Joining up all the dots, I begin to get a very clear picture of La La Land and it’s not pretty. As I am definitely a layman in these matters (albeit a fairly well informed one), I thought I’d take this opportunity to share my view of what’s happened over the last few years.

Round up of events in La La Land.

In 2008 and after exceptional spending sprees by both the banks and the public, the proverbial finally hit the fan and many banks ran out of money. The Government, terrified they’d have a repeat of the Northern Rock débâcle, gave the banks billions from the taxpayers’ coffers. As this resulted in mass austerity, the Government were loath to let anyone know exactly how bad a shape some of the banks were in (some were insolvent) and they certainly didn’t want the public to know the exact details of the billions being handed over, so they did their best to keep it all quiet. They (and the banks) even kept it quiet from the people being asked to invest in the banks via rights issues and/or sanction the HBOS-Lloyds merger, although they didn’t have to keep it quiet from institutional investors, because they were ‘in the know’ and had no intention of investing in insolvent banks.

The banks took the money but totally ignored the social responsibility that went with it (terms and conditions) in the same way they ignore little things like money laundering laws or Principle 1 of the FSA Principles of Business: A Firm must conduct its business with integrity. Actually I struggle to see how most banks comply with any of the FCA Principles: http://www.fca.org.uk/static/documents/handbook-releases/high-level-standards136.pdf Section 2.1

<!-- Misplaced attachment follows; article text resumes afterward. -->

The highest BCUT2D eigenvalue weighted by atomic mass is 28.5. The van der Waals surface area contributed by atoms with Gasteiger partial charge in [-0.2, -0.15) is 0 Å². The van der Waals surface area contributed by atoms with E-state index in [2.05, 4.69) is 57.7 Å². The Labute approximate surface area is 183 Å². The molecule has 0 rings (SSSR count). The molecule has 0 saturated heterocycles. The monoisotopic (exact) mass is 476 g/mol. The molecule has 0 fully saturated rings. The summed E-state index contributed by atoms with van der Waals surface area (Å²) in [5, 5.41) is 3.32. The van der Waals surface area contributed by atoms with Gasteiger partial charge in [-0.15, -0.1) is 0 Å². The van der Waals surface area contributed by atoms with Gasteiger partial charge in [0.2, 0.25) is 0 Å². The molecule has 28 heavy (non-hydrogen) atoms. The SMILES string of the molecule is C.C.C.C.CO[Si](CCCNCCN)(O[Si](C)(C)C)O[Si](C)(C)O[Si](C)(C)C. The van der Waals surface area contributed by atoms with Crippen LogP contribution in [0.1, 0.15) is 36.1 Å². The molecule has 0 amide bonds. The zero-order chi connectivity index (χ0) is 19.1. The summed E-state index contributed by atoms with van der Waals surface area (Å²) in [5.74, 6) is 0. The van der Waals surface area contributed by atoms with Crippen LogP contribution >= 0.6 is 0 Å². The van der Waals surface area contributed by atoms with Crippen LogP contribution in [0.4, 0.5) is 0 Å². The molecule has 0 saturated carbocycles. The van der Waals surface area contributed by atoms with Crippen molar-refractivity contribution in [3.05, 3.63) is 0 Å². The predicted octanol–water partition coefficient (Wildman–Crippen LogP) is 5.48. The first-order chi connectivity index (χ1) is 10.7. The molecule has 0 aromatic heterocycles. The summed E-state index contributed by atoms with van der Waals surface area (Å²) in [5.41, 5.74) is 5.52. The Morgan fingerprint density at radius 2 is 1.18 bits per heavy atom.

However, after the credit crunch the banks could no longer be seen to lend with reckless abandon (which was a bit annoying, as they rather liked basing bonuses on inflated loan books), so they invented other reckless and ingenious ways of making money – e.g crippling the SME sector and stealing assets. Best of all, having totally screwed up and taken everyone’s money, they came up with their most ingenious plan to date – they sold us all the simple concept that – if we didn’t allow bankers to keep taking bonuses, they’d walk away – and then we’d all be screwed. To make sure that dreadful day never comes, we continue to subsidise banks so they all live happily ever after.

That sounds like a pretty dark fairy story and the darkest bit is – it’s not a fairy story. So I hope somewhere, someone in authority (not mentioning any names Mr Tyrie) will have read Tom Harper’s articles, Ian Fraser’s articles and I’m hoping Max Keiser will invite Paul Moore back on the Keiser show to talk about the appalling behaviour of HBOS, Lloyds and other banks. Because, crazy as is it and despite all the rules, laws and regulators we have, I think our best chance of getting banking reform is to report bank misconduct to the media and then spread the word via Twitter? Of course, that could ultimately do enormous damage to some banks but I can see little alternative to this course of action. It’s a huge problem that while we definitely do have regulators, it seems La La land is out of their jurisdiction – which is the obvious reason they cannot do anything to penalise errant bankers.

*Here’s a thought – if we’re going to rely on journalists to clean up the banking world – maybe we should be paying our financial journalists (and their research teams) more and getting rid of regulators? We’d save a fortune and get some results.